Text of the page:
By Barbara Grady
After a round of community meetings about the Albany waterfront indicated that residents want both expanded open space and a continuation of tax revenue-generating activities, residents now have a second chance to voice their opinions. They have two days left to respond to a detailed survey about their hopes for the 190 acres of land along the San Francisco Bay. (Go to www.voicestovision.com to respond to the survey)
The City of Albany’s “Voices to Vision” process has been trying to determine if Albany residents want the land to be open for development or preserved as open space and park land — or some combination of the two. Consultant Fern Tiger Associates has run the Voices to Vision process which started with 38 town meetings last spring.
This second, current phase of the online survey ends at midnight Friday Nov. 20 when the www.voicestovision.com survey will be turned off. All residents were mailed a postcard giving them a password to access the site. If you no longer have the card, please call 510-444-4567 or email email@example.com.
In the first phase of Voices to Vision, “Everybody indicated additional open space but some people thought just another 20 acres and others 85 or 90 acres,” said Fern Tiger, owner of Fern Tiger Associates.
“There appeared to be real interest in making sure that site preserves the amount of tax revenue it currently provides,” she continued. Most years, the Albany Waterfront draws tax revenue from Golden Gate Fields, $1.14 million last year plus about $600,000 in school parcel taxes. However, this year Golden Gate Fields’ owner Magna Entertainment Corp. is in bankruptcy proceedings under Chapter 11 of the U.S. Bankruptcy code so it has not paid all of its tax bills. According to Magna, there is a tentative plan to put Golden Gate Fields up for sale in February of next year.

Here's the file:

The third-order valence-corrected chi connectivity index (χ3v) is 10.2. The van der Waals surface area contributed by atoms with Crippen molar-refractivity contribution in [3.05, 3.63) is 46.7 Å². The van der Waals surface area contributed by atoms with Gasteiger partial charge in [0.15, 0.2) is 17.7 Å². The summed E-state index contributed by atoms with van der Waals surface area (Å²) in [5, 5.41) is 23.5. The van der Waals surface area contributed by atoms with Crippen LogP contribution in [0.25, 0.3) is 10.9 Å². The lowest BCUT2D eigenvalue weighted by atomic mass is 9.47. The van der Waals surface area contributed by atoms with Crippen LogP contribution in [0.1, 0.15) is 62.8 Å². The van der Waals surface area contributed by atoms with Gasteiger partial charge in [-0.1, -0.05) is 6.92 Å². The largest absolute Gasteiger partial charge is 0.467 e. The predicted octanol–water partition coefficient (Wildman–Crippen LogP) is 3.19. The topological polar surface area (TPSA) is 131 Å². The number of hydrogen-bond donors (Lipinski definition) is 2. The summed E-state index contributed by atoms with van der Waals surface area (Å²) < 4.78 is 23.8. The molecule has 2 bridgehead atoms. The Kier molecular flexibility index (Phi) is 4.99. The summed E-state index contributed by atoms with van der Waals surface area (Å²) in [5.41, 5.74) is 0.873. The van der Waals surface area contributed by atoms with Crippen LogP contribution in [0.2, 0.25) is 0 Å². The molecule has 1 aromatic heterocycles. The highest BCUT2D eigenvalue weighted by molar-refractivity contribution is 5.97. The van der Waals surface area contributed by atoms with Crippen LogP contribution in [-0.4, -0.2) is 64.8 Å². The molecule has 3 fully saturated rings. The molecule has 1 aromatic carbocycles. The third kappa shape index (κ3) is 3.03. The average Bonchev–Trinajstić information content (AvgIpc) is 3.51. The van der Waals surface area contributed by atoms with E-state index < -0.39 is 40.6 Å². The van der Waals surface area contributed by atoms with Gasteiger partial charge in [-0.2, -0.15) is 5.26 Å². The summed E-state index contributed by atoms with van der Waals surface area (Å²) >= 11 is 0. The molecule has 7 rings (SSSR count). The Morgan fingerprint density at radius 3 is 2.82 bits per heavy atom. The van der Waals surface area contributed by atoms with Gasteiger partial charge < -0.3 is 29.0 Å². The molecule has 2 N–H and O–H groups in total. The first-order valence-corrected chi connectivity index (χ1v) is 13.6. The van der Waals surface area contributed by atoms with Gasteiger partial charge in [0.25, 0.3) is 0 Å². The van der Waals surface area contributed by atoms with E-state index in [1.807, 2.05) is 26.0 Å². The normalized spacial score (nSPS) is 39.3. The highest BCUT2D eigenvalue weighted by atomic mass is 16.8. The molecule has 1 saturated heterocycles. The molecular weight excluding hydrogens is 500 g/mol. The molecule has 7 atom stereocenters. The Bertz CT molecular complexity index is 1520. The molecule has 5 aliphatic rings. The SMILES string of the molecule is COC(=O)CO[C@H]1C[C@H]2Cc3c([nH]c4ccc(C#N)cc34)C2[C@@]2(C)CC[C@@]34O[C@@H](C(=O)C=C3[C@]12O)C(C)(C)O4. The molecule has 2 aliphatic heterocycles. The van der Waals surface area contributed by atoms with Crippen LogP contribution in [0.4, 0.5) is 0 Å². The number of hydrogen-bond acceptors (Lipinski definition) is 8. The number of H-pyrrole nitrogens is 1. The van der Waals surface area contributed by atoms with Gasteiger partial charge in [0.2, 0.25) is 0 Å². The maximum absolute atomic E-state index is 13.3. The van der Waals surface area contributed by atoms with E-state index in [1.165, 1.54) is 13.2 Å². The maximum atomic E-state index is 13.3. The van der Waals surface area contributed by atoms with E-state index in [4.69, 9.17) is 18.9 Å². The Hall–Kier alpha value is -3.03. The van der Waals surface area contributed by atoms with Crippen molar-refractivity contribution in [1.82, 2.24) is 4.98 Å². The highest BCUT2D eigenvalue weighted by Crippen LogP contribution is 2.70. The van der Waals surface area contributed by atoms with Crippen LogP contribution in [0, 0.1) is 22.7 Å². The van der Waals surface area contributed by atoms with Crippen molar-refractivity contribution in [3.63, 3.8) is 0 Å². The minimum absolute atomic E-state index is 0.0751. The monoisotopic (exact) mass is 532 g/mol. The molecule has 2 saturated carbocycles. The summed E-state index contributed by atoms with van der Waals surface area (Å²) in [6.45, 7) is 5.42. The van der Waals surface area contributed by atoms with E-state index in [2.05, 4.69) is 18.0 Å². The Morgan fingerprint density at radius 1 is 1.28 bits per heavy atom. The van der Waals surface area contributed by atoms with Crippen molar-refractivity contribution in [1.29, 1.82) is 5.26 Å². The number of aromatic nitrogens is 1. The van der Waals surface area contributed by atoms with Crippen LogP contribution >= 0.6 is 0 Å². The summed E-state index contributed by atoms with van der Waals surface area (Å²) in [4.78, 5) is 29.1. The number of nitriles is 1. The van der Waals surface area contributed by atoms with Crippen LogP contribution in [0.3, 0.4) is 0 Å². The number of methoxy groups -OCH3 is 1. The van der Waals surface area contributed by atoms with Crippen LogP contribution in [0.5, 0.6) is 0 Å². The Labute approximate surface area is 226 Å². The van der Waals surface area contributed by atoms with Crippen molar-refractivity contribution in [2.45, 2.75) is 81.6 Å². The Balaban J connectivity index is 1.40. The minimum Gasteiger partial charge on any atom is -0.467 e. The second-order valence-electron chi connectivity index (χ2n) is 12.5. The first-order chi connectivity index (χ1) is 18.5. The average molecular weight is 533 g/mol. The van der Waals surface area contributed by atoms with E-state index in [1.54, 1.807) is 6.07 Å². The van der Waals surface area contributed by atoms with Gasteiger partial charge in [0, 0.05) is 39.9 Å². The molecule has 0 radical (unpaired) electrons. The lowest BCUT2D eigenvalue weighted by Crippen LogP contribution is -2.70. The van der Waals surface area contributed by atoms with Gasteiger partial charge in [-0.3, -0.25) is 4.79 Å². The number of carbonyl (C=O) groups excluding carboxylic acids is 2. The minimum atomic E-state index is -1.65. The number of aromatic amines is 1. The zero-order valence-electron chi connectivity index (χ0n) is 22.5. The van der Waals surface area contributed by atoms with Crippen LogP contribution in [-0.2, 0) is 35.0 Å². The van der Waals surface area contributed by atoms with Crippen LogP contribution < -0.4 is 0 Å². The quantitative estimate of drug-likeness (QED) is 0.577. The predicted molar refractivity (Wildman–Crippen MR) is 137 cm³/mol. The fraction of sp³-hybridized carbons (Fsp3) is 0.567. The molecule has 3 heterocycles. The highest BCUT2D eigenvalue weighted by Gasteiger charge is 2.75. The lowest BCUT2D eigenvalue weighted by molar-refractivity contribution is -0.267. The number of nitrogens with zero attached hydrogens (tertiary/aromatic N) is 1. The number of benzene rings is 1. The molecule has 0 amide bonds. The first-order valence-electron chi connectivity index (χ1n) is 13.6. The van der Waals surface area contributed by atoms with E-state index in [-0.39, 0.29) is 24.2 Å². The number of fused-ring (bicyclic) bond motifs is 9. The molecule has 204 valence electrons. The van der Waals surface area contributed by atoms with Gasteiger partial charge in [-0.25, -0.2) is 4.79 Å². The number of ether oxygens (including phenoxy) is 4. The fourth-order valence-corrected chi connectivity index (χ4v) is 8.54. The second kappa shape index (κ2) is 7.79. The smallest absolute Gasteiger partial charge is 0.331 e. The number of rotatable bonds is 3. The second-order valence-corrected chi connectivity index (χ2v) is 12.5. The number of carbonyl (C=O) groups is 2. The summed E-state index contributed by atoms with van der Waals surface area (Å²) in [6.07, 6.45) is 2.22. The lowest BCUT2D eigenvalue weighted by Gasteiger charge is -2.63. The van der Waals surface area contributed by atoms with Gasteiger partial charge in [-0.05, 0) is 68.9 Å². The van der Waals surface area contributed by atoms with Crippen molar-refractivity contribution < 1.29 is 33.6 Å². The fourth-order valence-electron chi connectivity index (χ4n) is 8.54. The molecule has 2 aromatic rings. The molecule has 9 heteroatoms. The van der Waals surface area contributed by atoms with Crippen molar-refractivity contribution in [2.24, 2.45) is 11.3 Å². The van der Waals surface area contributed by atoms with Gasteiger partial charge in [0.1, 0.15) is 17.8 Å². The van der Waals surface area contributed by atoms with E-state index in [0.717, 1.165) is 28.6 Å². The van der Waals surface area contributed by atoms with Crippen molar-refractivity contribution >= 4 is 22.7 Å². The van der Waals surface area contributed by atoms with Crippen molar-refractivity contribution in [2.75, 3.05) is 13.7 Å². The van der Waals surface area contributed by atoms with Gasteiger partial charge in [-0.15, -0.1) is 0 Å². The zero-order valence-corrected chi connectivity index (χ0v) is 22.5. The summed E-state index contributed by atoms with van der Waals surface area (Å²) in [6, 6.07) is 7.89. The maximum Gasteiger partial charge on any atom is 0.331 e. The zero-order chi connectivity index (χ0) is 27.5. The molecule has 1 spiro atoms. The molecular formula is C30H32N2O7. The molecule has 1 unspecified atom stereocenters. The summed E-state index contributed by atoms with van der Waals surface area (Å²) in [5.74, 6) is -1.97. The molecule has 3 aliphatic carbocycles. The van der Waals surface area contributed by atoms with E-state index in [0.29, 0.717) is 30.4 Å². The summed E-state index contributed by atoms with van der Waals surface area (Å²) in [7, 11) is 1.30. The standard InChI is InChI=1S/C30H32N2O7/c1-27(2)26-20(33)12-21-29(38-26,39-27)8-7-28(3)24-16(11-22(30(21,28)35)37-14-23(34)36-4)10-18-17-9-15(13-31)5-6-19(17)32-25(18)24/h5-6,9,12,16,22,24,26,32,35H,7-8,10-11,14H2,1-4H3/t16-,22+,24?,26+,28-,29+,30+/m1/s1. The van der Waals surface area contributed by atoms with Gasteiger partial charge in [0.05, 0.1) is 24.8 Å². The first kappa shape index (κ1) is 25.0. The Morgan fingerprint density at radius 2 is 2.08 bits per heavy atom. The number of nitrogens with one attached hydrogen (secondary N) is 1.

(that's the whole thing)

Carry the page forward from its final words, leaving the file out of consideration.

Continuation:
The fate of the Albany waterfront has been a subject of debate in this city for many years. The Albany bulb – an extension of land jutting out almost a mile from Buchanan Avenue – was once a landfill but has become a tree and bush covered peninsula that many people hike and bike. The area around it is either owned by the East Bay Regional Park District or the City of Albany or Golden Gate Fields. Developers sought approval a few years ago to build a shopping plaza and condominiums on the site. But citizen opposition to those idea quashed the possibility of getting a zoning change to permit that commercial development. The debate about waterfront development got so rancorous that the City of Albany hired Fern Tiger Associates to help it determine which way Albany should go.
The City with Fern Tiger Associates, plans to hold another series of community meetings in January of next year to consider the range of options that residents voiced interest in for waterfront development.